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New Task Force to Address the Athlete/Non-Athlete Divide

In concrete terms, the Clearness Committee of 2018-2019 report gave a measure for the athlete/non-athlete divide: through the results of a survey distributed to the student body, it revealed that the differences in answers between athletes and non-athletes were greater than those found between any other two demographic groups on campus. In response, President Wendy Raymond and Dean Martha Denney have created a Task Force on Athletics and Community to look specifically into the school’s dynamics between athletes and non-athletes and to seek to find the best methods for improving them.

There are thirteen members on the board of the Task Force, including five members of the Haverford student body. One of these members is Leanne Ludwick ’20, who is also on the SAAC (Student Athlete Advisory Committee) and the women’s soccer team. While the task force is still in its beginning stages, Ludwick sees potential for the committee.

“Our Task Force is really going to kick into gear [Spring 2020], so we have not had a lot of conversations in person. However, I feel like everyone on the committee genuinely sees the need for changes in the community and wants to help make those changes. The Task Force has a great mix of members who are all very passionate about working together to address and hopefully, improve the tensions on campus that everyone has experienced,” Ludwick said.

The Task Force intends to address varsity teams’ living situations and uses of campus spaces, to pursue greater understanding about the school’s general intentions for its intercollegiate athletics, and to examine the weight the term “athlete” carries on campus. In May 2020, the Task Force plans to give a report to the community on its findings. The report will also provide additional suggestions about how the college can continue to address this ongoing deliberation.

There is much work for the task force to do. As confirmed by the survey, there are plenty of aspects that firmly divide the two groups on campus, like the “confluence of party and residential spaces,” comfort using athletic spaces on campus, like the GIAC, perceptions of team usage of the Dining Center, and the existence of a divide at all.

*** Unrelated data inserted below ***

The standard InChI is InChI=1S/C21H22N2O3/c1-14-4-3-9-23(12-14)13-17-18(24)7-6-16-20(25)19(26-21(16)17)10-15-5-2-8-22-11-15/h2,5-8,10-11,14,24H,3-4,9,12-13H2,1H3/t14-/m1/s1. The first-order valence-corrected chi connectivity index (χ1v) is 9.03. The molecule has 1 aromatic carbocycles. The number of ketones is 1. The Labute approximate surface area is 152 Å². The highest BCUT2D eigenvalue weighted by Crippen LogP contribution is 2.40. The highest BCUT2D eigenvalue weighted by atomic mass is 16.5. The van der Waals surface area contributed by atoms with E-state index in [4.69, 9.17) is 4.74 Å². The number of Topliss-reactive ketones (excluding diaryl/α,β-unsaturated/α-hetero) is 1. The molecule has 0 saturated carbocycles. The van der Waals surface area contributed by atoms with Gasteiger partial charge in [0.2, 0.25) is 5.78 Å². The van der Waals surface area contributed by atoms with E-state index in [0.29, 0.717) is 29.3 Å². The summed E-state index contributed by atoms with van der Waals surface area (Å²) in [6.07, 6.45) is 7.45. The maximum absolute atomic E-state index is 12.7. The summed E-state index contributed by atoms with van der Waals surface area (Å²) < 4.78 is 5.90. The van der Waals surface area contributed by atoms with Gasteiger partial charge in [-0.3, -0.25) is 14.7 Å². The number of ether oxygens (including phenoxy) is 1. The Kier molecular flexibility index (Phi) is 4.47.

Beyond just the Committee’s results, many students hold their own opinions about the cause of the divide. Hikaru Jitsukawa ’23 said, “I feel as though the main divide is that non-athletes tend to be socially more diverse in and among themselves, while athletes do not, which creates a bit of an echo chamber among those communities.”

Mali Axin ’21 and Lauren Tanel ’22, two members of the cross-country team, suggest that the divide begins during Customs week. They recalled how hard it was for them and other athletes simply to acclimate into their halls because they had such big commitments to their sports, both timewise and socially. They also described that in turn, the halls come to see the athletes as choosing to separate themselves, when in reality the athletes initially don’t have any choice.

Axin and Tanel also highlighted the divide that they experience among the teams, and expressed their experiences as athletes who feel on the outside of the general athlete culture on campus. “It’s really hard being a hater of the athlete/non-athlete divide and also being an athlete,” said Taner.

Rasaaq Shittu ’23, who is currently a member of the track and field and rugby teams, attributes the divide more to the non-athletes than to athletes. “There is a general failure to understand why people choose to do sports, and why it takes up such a big part of their lives,” he said, “If you’re working toward the same goal and spending so much time training, you’re going to want to spend a lot of that time outside the sport together,” he added.

Shittu recognizes the exclusion that teams display, and thinks that “they could do a better job not appearing as exclusive.” However, he also believes that there is a lot of negative talk about athletes as a whole, which is a large factor in the divide. He claimed, “Non-athletes tend to claim that athletes did not get into the school with their grades like everyone else did, and rather got in just to play their sport.”

Reputations of specific teams are also common topics of discussion among students. The committee eventually hopes to understand these reputations and their implications more thoroughly. “I believe that athletic teams on campus do have reputations, whether that be good or bad, and through the committee’s process, we hope to be able to better understand them and their impact,” said Ludwick.

It is clear that the Task Force has much to accomplish. The athlete/non-athlete divide is clearly a source of controversy on campus but through careful analysis, the Task Force believes it can help ease these tensions.

[Correction: An earlier version of this article did not clearly state the number of students on the task force. It includes five student members.]

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